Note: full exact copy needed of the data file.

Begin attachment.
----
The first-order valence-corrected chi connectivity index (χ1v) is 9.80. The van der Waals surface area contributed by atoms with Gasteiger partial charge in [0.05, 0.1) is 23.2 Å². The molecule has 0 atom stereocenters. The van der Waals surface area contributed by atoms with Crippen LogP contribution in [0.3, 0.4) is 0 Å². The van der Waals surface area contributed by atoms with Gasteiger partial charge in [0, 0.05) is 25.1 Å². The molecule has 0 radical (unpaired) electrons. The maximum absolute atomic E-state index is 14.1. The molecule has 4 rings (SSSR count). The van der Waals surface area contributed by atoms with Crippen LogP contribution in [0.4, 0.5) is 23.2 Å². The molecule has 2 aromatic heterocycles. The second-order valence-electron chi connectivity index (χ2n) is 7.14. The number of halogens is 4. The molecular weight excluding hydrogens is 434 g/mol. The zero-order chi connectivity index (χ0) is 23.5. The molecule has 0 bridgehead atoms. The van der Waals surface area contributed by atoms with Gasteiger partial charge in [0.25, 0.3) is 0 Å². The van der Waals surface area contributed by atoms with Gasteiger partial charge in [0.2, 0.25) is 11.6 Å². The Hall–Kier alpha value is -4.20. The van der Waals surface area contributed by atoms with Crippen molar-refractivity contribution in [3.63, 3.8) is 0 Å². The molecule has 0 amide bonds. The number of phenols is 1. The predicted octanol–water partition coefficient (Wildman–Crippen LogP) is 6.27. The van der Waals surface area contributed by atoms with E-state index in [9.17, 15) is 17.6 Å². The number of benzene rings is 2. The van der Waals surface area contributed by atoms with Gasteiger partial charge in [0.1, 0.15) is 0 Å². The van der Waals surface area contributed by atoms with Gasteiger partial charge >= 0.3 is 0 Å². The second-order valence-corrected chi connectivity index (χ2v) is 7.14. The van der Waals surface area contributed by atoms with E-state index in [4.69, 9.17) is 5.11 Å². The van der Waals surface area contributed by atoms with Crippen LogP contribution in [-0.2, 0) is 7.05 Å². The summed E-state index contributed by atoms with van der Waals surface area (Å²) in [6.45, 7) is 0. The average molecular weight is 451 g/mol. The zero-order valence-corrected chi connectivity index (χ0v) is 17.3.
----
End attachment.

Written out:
The first-order valence-corrected chi connectivity index (χ1v) is 9.80. The van der Waals surface area contributed by atoms with Gasteiger partial charge in [0.05, 0.1) is 23.2 Å². The molecule has 0 atom stereocenters. The van der Waals surface area contributed by atoms with Crippen LogP contribution in [0.3, 0.4) is 0 Å². The van der Waals surface area contributed by atoms with Gasteiger partial charge in [0, 0.05) is 25.1 Å². The molecule has 0 radical (unpaired) electrons. The maximum absolute atomic E-state index is 14.1. The molecule has 4 rings (SSSR count). The van der Waals surface area contributed by atoms with Crippen LogP contribution in [0.4, 0.5) is 23.2 Å². The molecule has 2 aromatic heterocycles. The second-order valence-electron chi connectivity index (χ2n) is 7.14. The number of halogens is 4. The molecular weight excluding hydrogens is 434 g/mol. The zero-order chi connectivity index (χ0) is 23.5. The molecule has 0 bridgehead atoms. The van der Waals surface area contributed by atoms with Gasteiger partial charge in [0.25, 0.3) is 0 Å². The van der Waals surface area contributed by atoms with Gasteiger partial charge in [0.2, 0.25) is 11.6 Å². The Hall–Kier alpha value is -4.20. The van der Waals surface area contributed by atoms with Crippen molar-refractivity contribution in [3.63, 3.8) is 0 Å². The molecule has 0 amide bonds. The number of phenols is 1. The predicted octanol–water partition coefficient (Wildman–Crippen LogP) is 6.27. The van der Waals surface area contributed by atoms with E-state index in [9.17, 15) is 17.6 Å². The number of benzene rings is 2. The van der Waals surface area contributed by atoms with Gasteiger partial charge in [0.1, 0.15) is 0 Å². The van der Waals surface area contributed by atoms with Gasteiger partial charge >= 0.3 is 0 Å². The second-order valence-corrected chi connectivity index (χ2v) is 7.14. The van der Waals surface area contributed by atoms with E-state index in [4.69, 9.17) is 5.11 Å². The van der Waals surface area contributed by atoms with Crippen LogP contribution in [-0.2, 0) is 7.05 Å². The summed E-state index contributed by atoms with van der Waals surface area (Å²) in [6.45, 7) is 0. The average molecular weight is 451 g/mol. The zero-order valence-corrected chi connectivity index (χ0v) is 17.3.